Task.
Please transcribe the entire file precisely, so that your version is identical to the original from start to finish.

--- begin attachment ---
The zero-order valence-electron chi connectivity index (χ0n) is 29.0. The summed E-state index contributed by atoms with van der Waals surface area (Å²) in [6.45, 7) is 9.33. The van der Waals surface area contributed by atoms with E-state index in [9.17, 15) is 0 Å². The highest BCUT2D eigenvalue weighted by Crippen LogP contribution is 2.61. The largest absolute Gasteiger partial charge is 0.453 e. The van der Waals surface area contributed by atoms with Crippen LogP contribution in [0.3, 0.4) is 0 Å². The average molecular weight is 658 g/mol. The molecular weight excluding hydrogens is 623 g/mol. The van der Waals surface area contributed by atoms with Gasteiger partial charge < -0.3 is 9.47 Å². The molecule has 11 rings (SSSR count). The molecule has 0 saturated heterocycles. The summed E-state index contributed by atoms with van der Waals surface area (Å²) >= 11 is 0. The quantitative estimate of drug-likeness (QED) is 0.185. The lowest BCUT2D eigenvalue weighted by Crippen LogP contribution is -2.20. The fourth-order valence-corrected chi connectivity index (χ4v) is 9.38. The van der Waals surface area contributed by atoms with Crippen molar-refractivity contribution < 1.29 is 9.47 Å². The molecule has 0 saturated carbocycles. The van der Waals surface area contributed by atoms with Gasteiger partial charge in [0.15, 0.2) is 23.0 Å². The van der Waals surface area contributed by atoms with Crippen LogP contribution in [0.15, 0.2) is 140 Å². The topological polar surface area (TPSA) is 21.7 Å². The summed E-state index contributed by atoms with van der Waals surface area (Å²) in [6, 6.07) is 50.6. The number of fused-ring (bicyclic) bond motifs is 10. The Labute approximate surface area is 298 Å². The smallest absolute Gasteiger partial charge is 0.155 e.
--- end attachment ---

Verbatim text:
The zero-order valence-electron chi connectivity index (χ0n) is 29.0. The summed E-state index contributed by atoms with van der Waals surface area (Å²) in [6.45, 7) is 9.33. The van der Waals surface area contributed by atoms with E-state index in [9.17, 15) is 0 Å². The highest BCUT2D eigenvalue weighted by Crippen LogP contribution is 2.61. The largest absolute Gasteiger partial charge is 0.453 e. The van der Waals surface area contributed by atoms with Crippen LogP contribution in [0.3, 0.4) is 0 Å². The average molecular weight is 658 g/mol. The molecular weight excluding hydrogens is 623 g/mol. The van der Waals surface area contributed by atoms with Gasteiger partial charge < -0.3 is 9.47 Å². The molecule has 11 rings (SSSR count). The molecule has 0 saturated heterocycles. The summed E-state index contributed by atoms with van der Waals surface area (Å²) >= 11 is 0. The quantitative estimate of drug-likeness (QED) is 0.185. The lowest BCUT2D eigenvalue weighted by Crippen LogP contribution is -2.20. The fourth-order valence-corrected chi connectivity index (χ4v) is 9.38. The van der Waals surface area contributed by atoms with Crippen molar-refractivity contribution < 1.29 is 9.47 Å². The molecule has 0 saturated carbocycles. The van der Waals surface area contributed by atoms with Gasteiger partial charge in [0.15, 0.2) is 23.0 Å². The van der Waals surface area contributed by atoms with Crippen LogP contribution in [0.15, 0.2) is 140 Å². The topological polar surface area (TPSA) is 21.7 Å². The summed E-state index contributed by atoms with van der Waals surface area (Å²) in [6, 6.07) is 50.6. The number of fused-ring (bicyclic) bond motifs is 10. The Labute approximate surface area is 298 Å². The smallest absolute Gasteiger partial charge is 0.155 e.